Having managed to hold back tears, Rowena had shovelled the spilled items back into her bag. Unfortunately, her ID card slipped under the cupboard unoticed. Before she’d a chance to go through the contents carefully as she’d planned to do, she was distracted by the fact that her phone wasn’t opening in its usual manner. No matter how many times she’d pressed her thumb against the button, it wasn’t budging, and now it was demanding her passcode. That had caused the tears to flow. It was a new phone and she’d taken the risk to go without insurance. Had one of those mugs of coffee splashed it?

Tears done, Rowena’d stopped to take a few deep breaths in an attempt to calm down. Remembering her passcode, her relief when it worked almost caused the tears to return. Deciding against that third mug of coffee, Rowena’d focussed on dressing for work. Suited and booted, make-up carefully applied to hide the blotchy complextion from the morning’s tears, she’d stopped for a moment in the kitchen. Lucky she had – for that’s when she’d caught sight of her ID card.

Sadly for Rowena, there’d be more mornings like this one; so many it’d caused her to doubt her sanity. She’d see a doctor who, after running a battery of tests to no avail, suggested she see “someone”.  Nothing had helped, nothing that is, until the night she’d sat drinking in a bar. Drinking till she was so drunk, she’d fallen over and been arrested.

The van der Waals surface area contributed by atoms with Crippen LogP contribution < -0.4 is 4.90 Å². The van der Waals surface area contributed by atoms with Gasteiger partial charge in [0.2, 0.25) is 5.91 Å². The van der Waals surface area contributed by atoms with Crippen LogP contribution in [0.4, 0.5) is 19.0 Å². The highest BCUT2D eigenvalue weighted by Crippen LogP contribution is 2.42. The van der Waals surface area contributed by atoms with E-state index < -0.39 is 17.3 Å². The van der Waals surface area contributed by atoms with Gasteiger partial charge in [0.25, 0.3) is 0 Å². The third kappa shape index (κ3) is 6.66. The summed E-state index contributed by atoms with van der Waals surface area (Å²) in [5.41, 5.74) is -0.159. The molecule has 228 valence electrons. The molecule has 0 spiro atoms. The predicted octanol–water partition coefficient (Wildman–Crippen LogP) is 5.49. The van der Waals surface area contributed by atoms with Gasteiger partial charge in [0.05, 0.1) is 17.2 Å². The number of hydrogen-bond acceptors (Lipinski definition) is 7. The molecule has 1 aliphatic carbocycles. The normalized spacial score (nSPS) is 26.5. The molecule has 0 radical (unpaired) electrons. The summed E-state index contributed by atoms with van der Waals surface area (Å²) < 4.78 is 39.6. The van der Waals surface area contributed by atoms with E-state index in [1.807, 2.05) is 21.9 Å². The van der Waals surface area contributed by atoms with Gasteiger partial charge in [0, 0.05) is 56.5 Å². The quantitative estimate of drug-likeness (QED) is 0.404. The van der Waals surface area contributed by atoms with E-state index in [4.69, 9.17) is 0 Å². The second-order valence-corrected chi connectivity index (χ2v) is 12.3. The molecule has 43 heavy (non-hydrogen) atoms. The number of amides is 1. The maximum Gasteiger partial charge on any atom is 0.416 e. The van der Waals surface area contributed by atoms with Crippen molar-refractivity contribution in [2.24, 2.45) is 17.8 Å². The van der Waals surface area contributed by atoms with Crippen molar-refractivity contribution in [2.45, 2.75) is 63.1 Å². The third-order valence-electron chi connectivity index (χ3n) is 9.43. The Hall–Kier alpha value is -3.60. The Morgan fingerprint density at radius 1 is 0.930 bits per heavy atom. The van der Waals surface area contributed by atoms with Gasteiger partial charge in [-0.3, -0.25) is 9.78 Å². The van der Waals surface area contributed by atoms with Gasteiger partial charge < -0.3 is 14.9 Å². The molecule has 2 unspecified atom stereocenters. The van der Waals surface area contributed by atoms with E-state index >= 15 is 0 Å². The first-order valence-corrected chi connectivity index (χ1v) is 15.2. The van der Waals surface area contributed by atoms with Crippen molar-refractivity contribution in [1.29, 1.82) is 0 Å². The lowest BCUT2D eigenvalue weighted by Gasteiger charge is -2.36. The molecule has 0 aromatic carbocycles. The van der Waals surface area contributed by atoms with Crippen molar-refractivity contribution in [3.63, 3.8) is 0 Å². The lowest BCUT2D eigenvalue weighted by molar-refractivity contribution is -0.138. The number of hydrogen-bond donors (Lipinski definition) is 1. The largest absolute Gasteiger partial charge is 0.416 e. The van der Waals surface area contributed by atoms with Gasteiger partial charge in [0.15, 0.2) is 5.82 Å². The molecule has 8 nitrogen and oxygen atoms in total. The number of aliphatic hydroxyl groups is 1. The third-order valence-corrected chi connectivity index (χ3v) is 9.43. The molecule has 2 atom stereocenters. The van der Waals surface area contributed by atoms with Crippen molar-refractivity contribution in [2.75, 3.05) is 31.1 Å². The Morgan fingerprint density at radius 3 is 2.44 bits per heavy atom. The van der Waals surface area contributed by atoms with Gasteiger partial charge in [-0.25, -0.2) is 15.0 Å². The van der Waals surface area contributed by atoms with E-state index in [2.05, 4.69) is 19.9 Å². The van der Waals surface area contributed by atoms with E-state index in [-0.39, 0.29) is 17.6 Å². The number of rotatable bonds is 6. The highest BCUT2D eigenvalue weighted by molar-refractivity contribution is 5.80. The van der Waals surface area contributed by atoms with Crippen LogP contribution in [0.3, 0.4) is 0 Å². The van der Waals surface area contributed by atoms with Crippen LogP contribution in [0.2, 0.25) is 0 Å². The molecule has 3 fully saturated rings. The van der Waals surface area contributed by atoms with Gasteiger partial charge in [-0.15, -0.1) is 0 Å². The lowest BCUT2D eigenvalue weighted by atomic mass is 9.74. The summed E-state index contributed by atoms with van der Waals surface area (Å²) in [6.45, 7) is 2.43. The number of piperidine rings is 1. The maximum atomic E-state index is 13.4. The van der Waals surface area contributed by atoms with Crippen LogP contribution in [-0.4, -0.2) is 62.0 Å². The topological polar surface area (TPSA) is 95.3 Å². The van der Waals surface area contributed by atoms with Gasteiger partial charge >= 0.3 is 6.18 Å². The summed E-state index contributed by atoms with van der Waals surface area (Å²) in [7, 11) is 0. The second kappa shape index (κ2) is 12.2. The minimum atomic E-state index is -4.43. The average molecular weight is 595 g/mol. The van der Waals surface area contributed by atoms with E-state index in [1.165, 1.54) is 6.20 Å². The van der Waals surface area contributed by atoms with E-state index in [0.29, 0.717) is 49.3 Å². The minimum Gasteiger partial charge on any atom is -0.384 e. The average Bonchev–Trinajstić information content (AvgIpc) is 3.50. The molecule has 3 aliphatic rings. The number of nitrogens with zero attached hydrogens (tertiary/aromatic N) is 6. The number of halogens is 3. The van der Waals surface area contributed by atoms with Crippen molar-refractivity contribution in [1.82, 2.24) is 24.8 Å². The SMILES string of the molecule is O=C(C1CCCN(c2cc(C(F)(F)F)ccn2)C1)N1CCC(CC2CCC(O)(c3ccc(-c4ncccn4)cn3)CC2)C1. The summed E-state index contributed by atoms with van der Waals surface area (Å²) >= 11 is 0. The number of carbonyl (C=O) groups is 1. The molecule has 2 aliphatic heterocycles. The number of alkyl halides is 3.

Then it had started to make sense. Well, to Rowena anyway, although everyone looked at her as if she were a specimen in a jar … for someone else’s fingerprints had been grafted over her own. They still didn’t know why, but now Rowena understood how come her fingers had felt like strangers.

And they’d promised to remove the strangers, so she could have her own back. Not yet, but someday soon.

© Debra Carey, 2019

You can find a characteristically macabre take on the prompt by Stuart Nager over at Tale Spinning…




#Flashfiction: Fingerprints

Image courtesy of joshsdh
on Flickr




Imagine one morning you woke up and your fingerprints weren’t your own anymore. Why not? What happens next?

Word count: no more than 1,000 words
Deadline is 2pm GMT, on 10th May 2019

Don’t forgot, if you miss the deadline, you can always post your story to our #TortoiseFlashFiction page

Post your story on your site and link to it here in the comments below, or drop us a line via the contact us page and we’ll post it for you.